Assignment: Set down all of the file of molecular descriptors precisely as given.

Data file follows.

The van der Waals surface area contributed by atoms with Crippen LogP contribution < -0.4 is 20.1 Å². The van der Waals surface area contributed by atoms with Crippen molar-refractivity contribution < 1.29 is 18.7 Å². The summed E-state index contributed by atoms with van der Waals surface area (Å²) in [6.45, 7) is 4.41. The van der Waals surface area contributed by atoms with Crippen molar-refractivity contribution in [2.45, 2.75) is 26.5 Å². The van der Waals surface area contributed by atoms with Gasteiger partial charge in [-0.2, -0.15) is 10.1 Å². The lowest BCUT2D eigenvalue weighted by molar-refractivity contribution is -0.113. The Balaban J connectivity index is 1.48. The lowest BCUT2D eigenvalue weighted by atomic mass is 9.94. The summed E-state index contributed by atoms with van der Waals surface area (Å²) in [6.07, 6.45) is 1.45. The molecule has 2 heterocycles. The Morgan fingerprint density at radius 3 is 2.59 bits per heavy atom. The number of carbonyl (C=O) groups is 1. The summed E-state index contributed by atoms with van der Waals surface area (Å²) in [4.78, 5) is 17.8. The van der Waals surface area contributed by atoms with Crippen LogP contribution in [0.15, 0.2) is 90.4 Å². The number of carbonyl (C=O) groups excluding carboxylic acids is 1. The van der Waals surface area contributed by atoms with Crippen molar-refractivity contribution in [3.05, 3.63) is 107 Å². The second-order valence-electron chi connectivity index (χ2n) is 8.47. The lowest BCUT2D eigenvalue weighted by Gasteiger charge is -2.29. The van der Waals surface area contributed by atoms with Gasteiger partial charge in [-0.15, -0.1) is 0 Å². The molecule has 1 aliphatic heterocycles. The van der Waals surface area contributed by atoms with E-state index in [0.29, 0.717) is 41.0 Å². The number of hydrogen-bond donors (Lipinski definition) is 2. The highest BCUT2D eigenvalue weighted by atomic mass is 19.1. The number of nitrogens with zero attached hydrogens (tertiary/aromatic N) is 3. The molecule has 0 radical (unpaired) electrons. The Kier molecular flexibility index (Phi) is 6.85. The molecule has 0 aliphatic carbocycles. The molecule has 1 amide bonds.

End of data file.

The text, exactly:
The van der Waals surface area contributed by atoms with Crippen LogP contribution < -0.4 is 20.1 Å². The van der Waals surface area contributed by atoms with Crippen molar-refractivity contribution < 1.29 is 18.7 Å². The summed E-state index contributed by atoms with van der Waals surface area (Å²) in [6.45, 7) is 4.41. The van der Waals surface area contributed by atoms with Crippen molar-refractivity contribution in [2.45, 2.75) is 26.5 Å². The van der Waals surface area contributed by atoms with Gasteiger partial charge in [-0.2, -0.15) is 10.1 Å². The lowest BCUT2D eigenvalue weighted by molar-refractivity contribution is -0.113. The Balaban J connectivity index is 1.48. The lowest BCUT2D eigenvalue weighted by atomic mass is 9.94. The summed E-state index contributed by atoms with van der Waals surface area (Å²) in [6.07, 6.45) is 1.45. The molecule has 2 heterocycles. The Morgan fingerprint density at radius 3 is 2.59 bits per heavy atom. The number of carbonyl (C=O) groups is 1. The summed E-state index contributed by atoms with van der Waals surface area (Å²) in [4.78, 5) is 17.8. The van der Waals surface area contributed by atoms with Crippen LogP contribution in [0.15, 0.2) is 90.4 Å². The number of carbonyl (C=O) groups excluding carboxylic acids is 1. The van der Waals surface area contributed by atoms with Crippen molar-refractivity contribution in [3.05, 3.63) is 107 Å². The second-order valence-electron chi connectivity index (χ2n) is 8.47. The lowest BCUT2D eigenvalue weighted by Gasteiger charge is -2.29. The van der Waals surface area contributed by atoms with Gasteiger partial charge in [-0.15, -0.1) is 0 Å². The molecule has 1 aliphatic heterocycles. The van der Waals surface area contributed by atoms with E-state index in [0.29, 0.717) is 41.0 Å². The number of hydrogen-bond donors (Lipinski definition) is 2. The highest BCUT2D eigenvalue weighted by atomic mass is 19.1. The number of nitrogens with zero attached hydrogens (tertiary/aromatic N) is 3. The molecule has 0 radical (unpaired) electrons. The Kier molecular flexibility index (Phi) is 6.85. The molecule has 0 aliphatic carbocycles. The molecule has 1 amide bonds.